Speaking of what I found yesterday…

I think I have found who was the pilot flying C-GYET on July 11th, 1927. He’s not this man.

That’s the elusive Bill ? with his friend Jim ? and his wife Margaret ?. The dead pilot is on that photo.

You remembered what happened on that day 90 years ago?


Breaking news

Found yesterday on the Internet

July 1927 a Vickers Viking aeroplane was struck by lightning and crashed near Hilbre, Manitoba. Three airmen, A.T. Bradley, W.C. Weaver and F.H. Wrong lost their lives in the fatal crash. Debris was scattered in all directions. when the plane was struck it was travelling at an elevation of about 2,000 feet.


Wilmington News-Journal Ohio 1927-07-12
Hilbre, MB Lightning Strikes Plane, July 1927

THINK LIGHTNING BOLT STRUCK PLANE, HURLING THREE TO DEATH.
ROYAL CANADIAN AIR FORCE AVIATORS WERE MAKING TOPOGRAPHICAL SURVEY.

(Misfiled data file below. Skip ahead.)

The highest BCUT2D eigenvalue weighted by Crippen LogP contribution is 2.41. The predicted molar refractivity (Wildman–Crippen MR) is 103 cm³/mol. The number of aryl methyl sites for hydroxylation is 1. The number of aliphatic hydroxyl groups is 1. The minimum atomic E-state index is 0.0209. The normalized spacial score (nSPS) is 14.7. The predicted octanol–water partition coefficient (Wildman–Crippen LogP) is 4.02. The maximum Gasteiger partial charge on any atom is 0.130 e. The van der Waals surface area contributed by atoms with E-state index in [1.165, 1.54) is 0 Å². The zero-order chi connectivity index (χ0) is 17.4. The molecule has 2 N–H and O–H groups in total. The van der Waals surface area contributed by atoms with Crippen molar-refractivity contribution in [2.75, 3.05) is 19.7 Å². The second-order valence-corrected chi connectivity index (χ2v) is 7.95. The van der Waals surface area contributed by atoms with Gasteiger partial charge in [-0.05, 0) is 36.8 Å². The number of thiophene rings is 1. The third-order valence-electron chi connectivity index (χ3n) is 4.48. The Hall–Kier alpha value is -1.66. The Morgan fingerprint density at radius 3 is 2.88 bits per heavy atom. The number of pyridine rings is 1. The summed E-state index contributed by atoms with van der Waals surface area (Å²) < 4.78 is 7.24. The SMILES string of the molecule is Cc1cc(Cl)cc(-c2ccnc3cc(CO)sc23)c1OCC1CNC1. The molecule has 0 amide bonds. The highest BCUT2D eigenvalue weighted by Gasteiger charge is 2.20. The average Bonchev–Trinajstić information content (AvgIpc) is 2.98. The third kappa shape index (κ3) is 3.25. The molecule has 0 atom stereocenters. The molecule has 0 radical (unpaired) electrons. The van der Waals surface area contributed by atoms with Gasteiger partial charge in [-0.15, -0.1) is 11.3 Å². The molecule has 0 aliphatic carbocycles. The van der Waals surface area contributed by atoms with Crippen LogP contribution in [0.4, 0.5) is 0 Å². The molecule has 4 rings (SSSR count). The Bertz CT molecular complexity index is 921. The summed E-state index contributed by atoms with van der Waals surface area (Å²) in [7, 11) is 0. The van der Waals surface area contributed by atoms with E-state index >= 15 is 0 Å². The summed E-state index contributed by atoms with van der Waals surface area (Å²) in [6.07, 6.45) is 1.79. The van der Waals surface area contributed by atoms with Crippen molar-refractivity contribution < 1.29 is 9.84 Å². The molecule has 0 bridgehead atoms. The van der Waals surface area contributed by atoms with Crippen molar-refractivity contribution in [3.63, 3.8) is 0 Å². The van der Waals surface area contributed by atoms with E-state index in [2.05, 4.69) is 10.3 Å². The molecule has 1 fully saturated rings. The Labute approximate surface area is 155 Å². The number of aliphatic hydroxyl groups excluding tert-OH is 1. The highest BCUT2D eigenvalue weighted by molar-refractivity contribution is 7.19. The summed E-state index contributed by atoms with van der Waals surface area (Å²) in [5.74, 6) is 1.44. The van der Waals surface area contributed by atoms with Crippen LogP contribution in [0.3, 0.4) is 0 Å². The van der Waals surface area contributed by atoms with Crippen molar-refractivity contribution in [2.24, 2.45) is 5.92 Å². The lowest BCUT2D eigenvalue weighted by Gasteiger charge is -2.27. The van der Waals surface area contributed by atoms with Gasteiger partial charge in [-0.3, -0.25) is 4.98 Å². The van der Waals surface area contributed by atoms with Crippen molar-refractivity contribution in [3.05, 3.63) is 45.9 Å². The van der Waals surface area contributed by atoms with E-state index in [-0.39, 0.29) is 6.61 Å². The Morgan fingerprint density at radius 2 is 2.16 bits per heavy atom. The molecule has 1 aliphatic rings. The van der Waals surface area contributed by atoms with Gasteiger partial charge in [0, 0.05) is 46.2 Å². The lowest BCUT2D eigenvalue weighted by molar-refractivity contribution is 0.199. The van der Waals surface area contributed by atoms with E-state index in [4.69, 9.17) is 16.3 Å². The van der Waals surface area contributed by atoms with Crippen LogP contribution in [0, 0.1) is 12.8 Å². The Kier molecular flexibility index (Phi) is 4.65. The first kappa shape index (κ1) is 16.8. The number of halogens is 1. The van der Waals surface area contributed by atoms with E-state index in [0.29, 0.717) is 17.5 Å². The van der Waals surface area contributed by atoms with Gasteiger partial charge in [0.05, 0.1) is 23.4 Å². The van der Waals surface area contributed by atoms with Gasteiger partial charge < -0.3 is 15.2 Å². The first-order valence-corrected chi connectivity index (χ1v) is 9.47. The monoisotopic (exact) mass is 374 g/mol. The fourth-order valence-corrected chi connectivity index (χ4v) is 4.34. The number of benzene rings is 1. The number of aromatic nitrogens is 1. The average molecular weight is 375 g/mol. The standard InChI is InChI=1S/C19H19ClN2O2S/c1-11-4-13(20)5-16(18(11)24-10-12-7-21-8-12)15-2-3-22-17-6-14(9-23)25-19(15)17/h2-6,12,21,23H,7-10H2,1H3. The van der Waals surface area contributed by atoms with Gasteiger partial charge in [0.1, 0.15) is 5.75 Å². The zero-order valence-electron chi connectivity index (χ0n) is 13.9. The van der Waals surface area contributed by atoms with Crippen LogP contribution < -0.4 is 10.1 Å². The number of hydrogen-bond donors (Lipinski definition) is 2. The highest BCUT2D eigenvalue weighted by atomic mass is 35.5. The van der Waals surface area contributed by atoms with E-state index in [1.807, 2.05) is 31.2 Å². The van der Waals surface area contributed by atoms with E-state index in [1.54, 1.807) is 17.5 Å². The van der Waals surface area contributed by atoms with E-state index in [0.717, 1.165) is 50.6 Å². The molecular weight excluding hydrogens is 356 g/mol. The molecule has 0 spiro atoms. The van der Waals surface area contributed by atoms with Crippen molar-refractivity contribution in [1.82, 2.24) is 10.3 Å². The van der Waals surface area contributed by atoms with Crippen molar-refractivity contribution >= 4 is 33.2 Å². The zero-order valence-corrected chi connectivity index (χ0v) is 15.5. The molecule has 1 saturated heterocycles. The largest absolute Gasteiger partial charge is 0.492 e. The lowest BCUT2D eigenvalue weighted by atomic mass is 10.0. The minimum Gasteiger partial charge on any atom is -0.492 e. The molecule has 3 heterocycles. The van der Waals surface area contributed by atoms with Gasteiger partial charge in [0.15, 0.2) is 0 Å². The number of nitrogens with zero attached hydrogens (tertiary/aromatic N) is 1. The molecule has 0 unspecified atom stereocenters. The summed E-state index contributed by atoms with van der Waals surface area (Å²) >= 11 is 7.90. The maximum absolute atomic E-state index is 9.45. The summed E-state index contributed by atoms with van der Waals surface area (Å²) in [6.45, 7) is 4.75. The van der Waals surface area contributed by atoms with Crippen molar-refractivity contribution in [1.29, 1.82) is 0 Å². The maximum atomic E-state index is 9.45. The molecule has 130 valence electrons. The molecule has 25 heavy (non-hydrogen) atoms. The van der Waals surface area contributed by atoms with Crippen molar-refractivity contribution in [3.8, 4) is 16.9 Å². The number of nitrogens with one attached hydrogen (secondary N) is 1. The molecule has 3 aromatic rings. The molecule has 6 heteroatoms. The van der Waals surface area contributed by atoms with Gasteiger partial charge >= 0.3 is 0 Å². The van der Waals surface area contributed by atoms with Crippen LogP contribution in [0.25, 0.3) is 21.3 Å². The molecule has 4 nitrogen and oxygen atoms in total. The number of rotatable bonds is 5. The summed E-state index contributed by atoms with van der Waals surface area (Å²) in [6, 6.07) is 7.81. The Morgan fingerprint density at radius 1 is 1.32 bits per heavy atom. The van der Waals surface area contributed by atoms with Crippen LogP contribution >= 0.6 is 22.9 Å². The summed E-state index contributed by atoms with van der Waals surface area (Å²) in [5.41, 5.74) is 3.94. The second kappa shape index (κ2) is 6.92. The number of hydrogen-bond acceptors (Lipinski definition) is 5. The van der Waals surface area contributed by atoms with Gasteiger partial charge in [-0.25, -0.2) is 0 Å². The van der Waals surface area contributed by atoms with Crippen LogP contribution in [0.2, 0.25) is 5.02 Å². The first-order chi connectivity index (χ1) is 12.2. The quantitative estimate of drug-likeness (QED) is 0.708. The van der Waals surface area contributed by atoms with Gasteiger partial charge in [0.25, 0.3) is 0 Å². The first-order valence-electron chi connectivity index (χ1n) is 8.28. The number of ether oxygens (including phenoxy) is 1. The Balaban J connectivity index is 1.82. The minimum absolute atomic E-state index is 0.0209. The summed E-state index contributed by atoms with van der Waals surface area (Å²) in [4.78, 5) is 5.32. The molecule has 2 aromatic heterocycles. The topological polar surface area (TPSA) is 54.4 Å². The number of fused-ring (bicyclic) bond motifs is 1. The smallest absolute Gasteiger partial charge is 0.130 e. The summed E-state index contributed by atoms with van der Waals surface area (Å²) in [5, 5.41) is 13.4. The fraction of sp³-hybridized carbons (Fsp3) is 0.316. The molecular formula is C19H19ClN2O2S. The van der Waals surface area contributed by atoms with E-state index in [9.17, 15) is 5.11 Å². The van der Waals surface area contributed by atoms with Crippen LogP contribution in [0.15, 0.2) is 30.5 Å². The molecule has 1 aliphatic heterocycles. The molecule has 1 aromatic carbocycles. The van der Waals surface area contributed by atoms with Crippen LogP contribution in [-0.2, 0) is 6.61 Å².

Winnipeg, July 12 – (AP) – Exploding in mid-air a hydroplane of the Royal Air Force burst into flames and in four separate pieces crashed to the ground near Hilbre, Man., yesterday, bringing death to three men. The dead are: Flight Officer W. C. WEAVER, pilot. A. T. HARDLEY, photographic mechanic. and F. H. WRONG, surveyor of the Topographical Survey Branch, Ottawa. Eye witnesses say the plane entered a heavy cloud bank and was lost to view. Soon there was a loud explosion and three bodies came hurtling through the air, followed by the separate pieces of the plane, afire like huge rockets. Officers of the Royal Canadian Air Force in Winnipeg today expressed the opinion that the plane had been struck by lightning. The plane was believed to have been at an altitude of almost 3,500 feet when the explosion occurred. One of the victims was found buried head first in the ground. One of the airmen had a parachute strapped on but evidently had no time to use it. The aviators were making a topographical survey of the Hilbre district.